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With the steps now returned to their former glory, here's everything you need to know about them. There are exactly 135 steps However, if you try to count them yourself you may reach the figure of 136; the drainage system is elevated and so is often mistaken for the first step. It may seem odd that a landmark in Italy's capital, designed by an Italian architect and funded by a French diplomat (Étienne Gueffier, whose bequest of 20,000 Scudi - an old Italian currency), gets its name from Spain.Also, the steps are the widest stairway in all of Europe - making them a perfect meeting place. The Piazza di Spagna at the foot of the steps is named after the Spanish Embassy there, so the name simply extended to the steps, which were built in the 18th century to connect both the Embassy and the Trinita dei Monti church (which was under French patronage) with the Holy See - the seat of the Catholic Church in Rome - in the square below. You can't eat your sandwiches there In the middle of the city's shopping district, the steps may seem like a perfect place to pause for a picnic - but not so fast.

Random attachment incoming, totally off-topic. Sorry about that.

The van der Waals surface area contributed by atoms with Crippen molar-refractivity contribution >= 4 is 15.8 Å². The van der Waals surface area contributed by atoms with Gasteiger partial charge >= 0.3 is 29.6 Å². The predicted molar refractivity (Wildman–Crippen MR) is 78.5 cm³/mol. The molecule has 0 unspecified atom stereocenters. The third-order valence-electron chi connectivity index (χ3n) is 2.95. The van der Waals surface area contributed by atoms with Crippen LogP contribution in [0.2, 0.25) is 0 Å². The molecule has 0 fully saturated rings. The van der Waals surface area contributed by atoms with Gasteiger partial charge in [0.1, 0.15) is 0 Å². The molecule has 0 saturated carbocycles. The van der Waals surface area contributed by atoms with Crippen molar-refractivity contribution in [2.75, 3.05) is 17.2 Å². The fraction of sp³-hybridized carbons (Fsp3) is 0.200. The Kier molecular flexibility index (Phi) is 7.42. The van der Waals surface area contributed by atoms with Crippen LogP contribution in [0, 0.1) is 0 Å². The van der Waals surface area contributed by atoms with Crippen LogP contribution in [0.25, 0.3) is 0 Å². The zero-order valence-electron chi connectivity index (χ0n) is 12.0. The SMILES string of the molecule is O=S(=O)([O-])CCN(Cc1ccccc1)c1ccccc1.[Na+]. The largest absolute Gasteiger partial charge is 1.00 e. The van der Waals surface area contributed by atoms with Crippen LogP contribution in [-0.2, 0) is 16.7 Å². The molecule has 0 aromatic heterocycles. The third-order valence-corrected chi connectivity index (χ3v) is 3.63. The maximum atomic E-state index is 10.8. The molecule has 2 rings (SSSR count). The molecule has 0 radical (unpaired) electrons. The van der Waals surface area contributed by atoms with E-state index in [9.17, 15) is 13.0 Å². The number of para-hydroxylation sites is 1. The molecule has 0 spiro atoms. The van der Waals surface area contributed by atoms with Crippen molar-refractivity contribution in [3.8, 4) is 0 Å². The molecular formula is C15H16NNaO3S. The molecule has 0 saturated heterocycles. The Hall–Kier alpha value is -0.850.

Rome's legacy as a cradle of Christianity in western Europe is strongly evident in relatively modern landmarks such as St Peter's Basilica, but to truly uncover the faith's continental origins you have to take a trip south.
With time came greater acceptance, more adherents to the faith, and consequently a greater demand for burial space.
Many of these people wished to be laid to rest as close to the bodies of the original martyrs as possible, prompting the need for more and deeper chambers plus connecting hypogeums.
This shuttle bus service offers a straightforward means of reaching the archaeological site, and once you arrive you'll be treated to a professional guided tour.
The journey starts with a short sightseeing overview of Rome, then continues on-foot once you reach the catacombs.
Roman urban regulations prevent anyone from tucking into lunch on the steps, as part of an effort to keep them pristine.